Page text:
South Africa’s inflation rate rose to 6.1 percent in November, breaching the central bank’s target range for the first time in almost two years, as higher fuel prices and a weaker rand boosted costs.
Inflation in Africa’s biggest economy accelerated from 6 percent in November, the Pretoria-based statistics office said on its website today. Prices rose 0.3 percent in the month. The median estimate of 20 economists was for inflation to reach 6.2 percent. The central bank is mandated to keep inflation inside a band of 3 percent to 6 percent.
“We are seeing rising food prices, we are still seeing resilient grain prices and higher input costs,” said Gina Schoeman, an economist with Absa Bank Ltd. in Johannesburg, said in a telephone interview. “The bad news is that even though it peaks next year, the downward trajectory is quite sticky and slow.”
The Reserve Bank has kept its benchmark rate at a 30-year low for a year as it seeks to stave off the impact of a possible recession in Europe because of a deepening debt crisis. Europe buys about a third of South Africa’s manufactured exports. The rand’s 20 percent decline against the dollar this year has added to inflation, reducing room for the central bank to cut rates to boost growth.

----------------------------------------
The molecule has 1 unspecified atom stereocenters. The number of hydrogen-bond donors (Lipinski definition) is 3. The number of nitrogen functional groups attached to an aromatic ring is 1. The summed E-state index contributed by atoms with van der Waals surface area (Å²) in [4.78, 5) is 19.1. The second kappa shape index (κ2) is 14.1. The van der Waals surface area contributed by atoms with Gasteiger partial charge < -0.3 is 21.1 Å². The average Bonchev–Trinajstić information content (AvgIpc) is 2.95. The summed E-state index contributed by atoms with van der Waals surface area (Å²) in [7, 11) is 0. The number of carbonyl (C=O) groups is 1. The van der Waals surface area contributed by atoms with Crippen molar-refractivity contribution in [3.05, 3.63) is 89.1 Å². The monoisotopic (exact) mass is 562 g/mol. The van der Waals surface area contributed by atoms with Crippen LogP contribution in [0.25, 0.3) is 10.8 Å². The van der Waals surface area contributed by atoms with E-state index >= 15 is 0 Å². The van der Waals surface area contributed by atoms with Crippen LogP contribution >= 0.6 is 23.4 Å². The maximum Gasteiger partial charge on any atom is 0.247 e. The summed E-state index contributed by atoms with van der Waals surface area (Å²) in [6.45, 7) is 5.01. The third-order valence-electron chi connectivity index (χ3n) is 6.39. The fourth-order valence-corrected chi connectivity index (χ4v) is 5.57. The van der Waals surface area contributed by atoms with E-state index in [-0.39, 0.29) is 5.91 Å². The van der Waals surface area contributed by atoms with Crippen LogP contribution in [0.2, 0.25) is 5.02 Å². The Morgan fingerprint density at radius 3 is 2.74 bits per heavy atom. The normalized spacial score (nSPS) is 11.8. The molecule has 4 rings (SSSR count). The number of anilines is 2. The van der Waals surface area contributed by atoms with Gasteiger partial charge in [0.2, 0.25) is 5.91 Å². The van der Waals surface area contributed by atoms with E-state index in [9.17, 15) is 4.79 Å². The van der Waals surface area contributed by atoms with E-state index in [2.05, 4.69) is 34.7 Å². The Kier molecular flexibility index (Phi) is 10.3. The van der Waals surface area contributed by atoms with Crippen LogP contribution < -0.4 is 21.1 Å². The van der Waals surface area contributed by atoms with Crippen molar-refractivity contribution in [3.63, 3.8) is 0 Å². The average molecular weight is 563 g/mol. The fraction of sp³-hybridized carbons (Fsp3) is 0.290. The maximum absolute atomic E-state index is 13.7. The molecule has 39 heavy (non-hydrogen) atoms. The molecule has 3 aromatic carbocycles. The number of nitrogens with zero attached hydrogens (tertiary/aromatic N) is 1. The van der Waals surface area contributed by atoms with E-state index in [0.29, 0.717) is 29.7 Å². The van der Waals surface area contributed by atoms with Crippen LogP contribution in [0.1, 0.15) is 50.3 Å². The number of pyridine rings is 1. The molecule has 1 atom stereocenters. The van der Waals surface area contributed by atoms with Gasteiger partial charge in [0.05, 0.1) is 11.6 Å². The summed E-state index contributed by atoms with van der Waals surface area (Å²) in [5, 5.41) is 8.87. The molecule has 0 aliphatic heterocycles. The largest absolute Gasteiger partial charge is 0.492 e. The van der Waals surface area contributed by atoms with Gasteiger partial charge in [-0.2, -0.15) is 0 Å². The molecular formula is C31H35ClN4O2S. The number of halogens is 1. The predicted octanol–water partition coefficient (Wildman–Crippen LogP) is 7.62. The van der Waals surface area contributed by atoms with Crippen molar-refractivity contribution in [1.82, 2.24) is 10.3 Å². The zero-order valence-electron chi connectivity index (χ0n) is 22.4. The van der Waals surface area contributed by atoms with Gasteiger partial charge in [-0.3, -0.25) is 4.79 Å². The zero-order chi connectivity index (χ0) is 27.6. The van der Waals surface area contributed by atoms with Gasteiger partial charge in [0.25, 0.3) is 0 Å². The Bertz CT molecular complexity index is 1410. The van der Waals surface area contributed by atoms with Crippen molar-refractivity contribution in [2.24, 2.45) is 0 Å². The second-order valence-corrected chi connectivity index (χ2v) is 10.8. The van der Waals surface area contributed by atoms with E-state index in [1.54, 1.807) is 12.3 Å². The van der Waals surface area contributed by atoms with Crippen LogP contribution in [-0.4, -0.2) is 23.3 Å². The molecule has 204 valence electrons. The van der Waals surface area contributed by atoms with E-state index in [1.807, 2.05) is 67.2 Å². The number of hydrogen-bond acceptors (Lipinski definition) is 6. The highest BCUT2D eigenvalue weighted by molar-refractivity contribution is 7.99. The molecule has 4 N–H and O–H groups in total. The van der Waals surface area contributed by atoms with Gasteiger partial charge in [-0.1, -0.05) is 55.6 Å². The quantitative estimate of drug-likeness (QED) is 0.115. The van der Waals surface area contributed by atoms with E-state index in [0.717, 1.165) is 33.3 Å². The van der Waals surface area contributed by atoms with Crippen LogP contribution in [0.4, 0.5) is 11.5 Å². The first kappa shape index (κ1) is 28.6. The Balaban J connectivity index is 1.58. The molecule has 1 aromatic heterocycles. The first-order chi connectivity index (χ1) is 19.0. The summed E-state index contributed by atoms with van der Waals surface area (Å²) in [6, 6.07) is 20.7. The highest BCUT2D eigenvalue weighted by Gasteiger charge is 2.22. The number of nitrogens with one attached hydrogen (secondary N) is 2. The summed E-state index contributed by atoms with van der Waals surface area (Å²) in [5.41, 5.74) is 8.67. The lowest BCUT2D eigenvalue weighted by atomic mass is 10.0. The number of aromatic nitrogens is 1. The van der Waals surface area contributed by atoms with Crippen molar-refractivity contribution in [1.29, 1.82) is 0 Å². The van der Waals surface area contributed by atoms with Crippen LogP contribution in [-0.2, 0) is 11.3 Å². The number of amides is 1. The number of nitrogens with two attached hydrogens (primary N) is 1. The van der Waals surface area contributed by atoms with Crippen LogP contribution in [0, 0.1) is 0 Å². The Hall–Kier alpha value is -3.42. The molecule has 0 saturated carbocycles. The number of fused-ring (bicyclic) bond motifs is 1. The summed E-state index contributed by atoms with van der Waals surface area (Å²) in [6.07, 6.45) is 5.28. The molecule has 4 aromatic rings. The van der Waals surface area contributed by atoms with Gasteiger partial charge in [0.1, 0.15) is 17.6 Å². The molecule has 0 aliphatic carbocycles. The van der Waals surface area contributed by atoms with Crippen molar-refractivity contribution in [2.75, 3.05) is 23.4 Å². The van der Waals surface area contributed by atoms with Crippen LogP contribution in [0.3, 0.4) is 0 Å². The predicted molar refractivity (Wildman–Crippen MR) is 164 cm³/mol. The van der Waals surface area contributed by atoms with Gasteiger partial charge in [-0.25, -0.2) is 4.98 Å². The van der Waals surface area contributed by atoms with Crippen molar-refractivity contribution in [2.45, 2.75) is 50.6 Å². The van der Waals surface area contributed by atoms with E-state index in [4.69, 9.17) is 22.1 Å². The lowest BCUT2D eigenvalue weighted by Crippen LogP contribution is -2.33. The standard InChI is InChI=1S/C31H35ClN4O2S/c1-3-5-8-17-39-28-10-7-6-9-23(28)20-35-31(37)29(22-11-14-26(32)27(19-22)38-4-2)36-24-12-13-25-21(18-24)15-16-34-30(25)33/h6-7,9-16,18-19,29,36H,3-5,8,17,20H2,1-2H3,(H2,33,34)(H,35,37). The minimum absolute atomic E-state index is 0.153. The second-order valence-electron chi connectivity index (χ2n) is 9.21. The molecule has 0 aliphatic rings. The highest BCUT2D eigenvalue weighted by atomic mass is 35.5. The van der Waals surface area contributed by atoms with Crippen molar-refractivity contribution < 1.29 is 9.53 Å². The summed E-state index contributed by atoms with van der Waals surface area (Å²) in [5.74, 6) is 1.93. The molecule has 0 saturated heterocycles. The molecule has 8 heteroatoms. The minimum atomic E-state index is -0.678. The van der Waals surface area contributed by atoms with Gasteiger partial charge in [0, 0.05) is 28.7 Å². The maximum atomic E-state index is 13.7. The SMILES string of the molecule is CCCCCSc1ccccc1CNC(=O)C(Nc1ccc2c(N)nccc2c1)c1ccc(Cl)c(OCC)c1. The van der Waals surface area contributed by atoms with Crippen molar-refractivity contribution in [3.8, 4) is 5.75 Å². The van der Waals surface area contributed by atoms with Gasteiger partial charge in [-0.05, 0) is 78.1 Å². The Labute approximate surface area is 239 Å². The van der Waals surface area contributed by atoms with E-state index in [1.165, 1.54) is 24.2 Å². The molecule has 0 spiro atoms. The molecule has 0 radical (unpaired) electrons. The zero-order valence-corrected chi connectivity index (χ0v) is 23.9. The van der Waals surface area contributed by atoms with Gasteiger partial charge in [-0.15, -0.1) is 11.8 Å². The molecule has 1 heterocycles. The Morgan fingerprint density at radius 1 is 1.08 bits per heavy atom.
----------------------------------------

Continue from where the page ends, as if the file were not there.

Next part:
Economic growth stalled at 1.4 percent in the third quarter, little changed from the almost two-year low of 1.3 percent in the previous three months.
The inflation rate will probably peak by March and remain outside the target range until the fourth quarter, Reserve Bank Governor Gill Marcus said on Nov. 10.
“The committee is concerned that the change in the profile of the inflation forecasts, and the extended breach of the upper end of the inflation target range, may impact adversely on inflation expectations,” she said.
Inflation is forecast to average 6.1 percent next year, according to a survey of analysts, business executives and labor unions conducted by the University of Stellenbosch. The survey had previously forecast price increases of 5.9 percent for 2012.
The rand weakened 0.3 percent to 8.3175 per U.S. dollar at 10:37 a.m. in Johannesburg. The currency was at 8.3546 before the data was released. The yield on the benchmark rand bond due in 2015 rose 7 basis points, or 0.07 percentage point, to 6.96 percent.
The government raised gasoline prices 2.2 percent in November as the rand weakened. Corn, a staple food in South Africa, jumped 4.9 percent in November.